Note that we have never set up a denitrifying reactor for our aquariums and will never set up such a reactor. We decidedly do NOT recommend that one build such a reactor to reduce water changes. It’s much easier to either do water changes or add plants to a set up. And denitrifying reactors can kill fish if improperly set up. But there are many in the hobby that love DIY projects like this just out of scientific curiosity. If you’re of that bent, go for it.
On a further note, we received one comment from an an engineer who designs denitrifying sewage treatment plants and who has a bunch of aquariums. He ONLY does water changes to control his nitrate levels. He said he would never consider using a denitrifying reactor on his aquariums. Even this expert wouldn’t tackle building a reactor like this.
Commercial Denitrifying Reactor Design
There are some denitrifying reactor designs which are used on a large scale in several locations in Europe to reduce nitrates in sewage effluent to less than 3 ppm. These designs are illustrated by the following schematics (from the “Design and Operation of Moving Bed Biofilm Reactor Plants for Very Low Effluent Nitrogen and Phosphorus Concentrations”, Rusten, 2007):
The aerobic sections (denoted by AE) have air being pumped into them (the dotted line on the bottom). The anoxic sections are denoted by the letters AN. These sections are sealed and tightly closed off to the air. Note how each AN section has a bladed pump to move the solution and the media round the reactor, along with a “carbon” addition (i.e. a carbohydrate addition).
What is interesting here is that these reactors do not add the carbon addition in one section to remove the oxygen and then move it into a separate section to remove the nitrate as nitrogen gas. As the oxygen rich water enters the chamber it is rapidly diluted and rapidly depleted of what oxygen it has. So a separate section is not needed. However these reactors do require a separate oxygen rich section to make the ammonia into nitrate before it goes to the anoxic section.
Reactor Design for Aquariums
This proven European design is easily modified for the aquarium. This is one such design.
The small flows here need to be meticulously crafted to give nitrate reduction:
- too much vodka and there will be a bacterial bloom in the aquarium water
- too little vodka and you will be pouring nitrite into the aquarium
- too much water from the aquarium and the bacteria won’t have time to work (denitrifying bacteria work very slowly)
- too little flow of water from the aquarium and the nitrate won’t be dropped as much as possible.
The amount of vodka added will govern the redox or ORP (measured via electrode) which in turn will determine if denitrification occurs. Target values for nitrate reduction without formation of nitrite should be -50mv to -250mv ORP.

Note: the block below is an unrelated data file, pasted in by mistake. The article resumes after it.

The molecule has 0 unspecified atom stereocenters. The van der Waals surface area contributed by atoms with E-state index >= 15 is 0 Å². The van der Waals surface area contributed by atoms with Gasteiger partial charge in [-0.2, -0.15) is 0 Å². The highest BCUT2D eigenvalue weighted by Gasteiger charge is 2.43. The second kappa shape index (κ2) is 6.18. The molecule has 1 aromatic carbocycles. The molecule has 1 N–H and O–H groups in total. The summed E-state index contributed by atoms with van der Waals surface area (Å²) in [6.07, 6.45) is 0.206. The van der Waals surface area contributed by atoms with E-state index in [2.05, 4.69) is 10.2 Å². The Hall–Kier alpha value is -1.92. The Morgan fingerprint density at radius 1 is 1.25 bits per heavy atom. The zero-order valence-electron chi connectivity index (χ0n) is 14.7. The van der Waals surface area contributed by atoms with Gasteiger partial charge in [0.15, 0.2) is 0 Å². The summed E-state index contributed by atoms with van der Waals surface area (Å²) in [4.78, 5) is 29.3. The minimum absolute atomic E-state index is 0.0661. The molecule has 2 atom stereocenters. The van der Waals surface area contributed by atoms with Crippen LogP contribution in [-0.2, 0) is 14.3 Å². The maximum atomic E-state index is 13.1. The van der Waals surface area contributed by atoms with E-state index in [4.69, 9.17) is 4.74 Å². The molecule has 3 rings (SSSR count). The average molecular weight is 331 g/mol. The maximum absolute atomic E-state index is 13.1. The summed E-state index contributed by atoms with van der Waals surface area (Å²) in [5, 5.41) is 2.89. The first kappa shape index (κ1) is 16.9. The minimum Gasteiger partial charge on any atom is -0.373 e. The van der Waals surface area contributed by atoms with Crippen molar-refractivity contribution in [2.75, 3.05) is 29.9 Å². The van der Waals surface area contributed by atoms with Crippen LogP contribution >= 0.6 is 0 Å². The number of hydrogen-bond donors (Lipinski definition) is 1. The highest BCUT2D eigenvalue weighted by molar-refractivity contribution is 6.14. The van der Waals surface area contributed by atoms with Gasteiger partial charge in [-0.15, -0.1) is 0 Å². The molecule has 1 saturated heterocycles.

There are some experimental aquarium denitrification designs which are very similar to this design. One such design can be found in the paper: “Removal of nitrate in aquaria by means of electrochemically generated hydrogen gas as electron donor for biological denitrification”, Grommen et al, 2005.
Alternative Design Using a Canister Filter
Note that this design can be altered to give a less efficient but easier to make design.
Obviously the canister in this design can be replaced with a pump and something like a long pipe filled with media. Any tightly sealed container with media in it and a pump will do the job. The more surface area in the filter (i.e. both a large volume AND a good media like foam, K1 or pot scrubbers) and the more powerful the pump the better it will work.
It is important to emphasis that any anoxic denitrifying reactor must be tightly sealed to prevent ANY contact with air. It cannot be an open sump.
Note there is another type of reactor which can reduce nitrates. This is a reactor which works through assimilatory denitrification. The uptake by fungi, water molds and bacteria of nitrate is called “assimilatory denitrification”. It is common and well documented. This type of denitrification can be used successfully to keep nitrates low in the aquarium. But using this type of denitrification is challenging. For more on this go to this link:
8.9.3. Assimilatory Denitrification
For information on the science of anoxic denitrification click on the following links:
14.2.4. Anaerobic Substrates (Deep sand beds)
7.5. Denitrifying Filter Media (BioHome and De*Nitrate)
8.9. Commercial Anaerobic Reactors
Return to Filter Menu
Aquarium Science Website
The chapters shown below or on the right side in maroon lead to close to 400 articles on all aspects of keeping a freshwater aquarium. These articles have NO links to profit making sites and are thus unbiased in their recommendations, unlike all the for-profit sites you will find with Google. Bookmark and browse!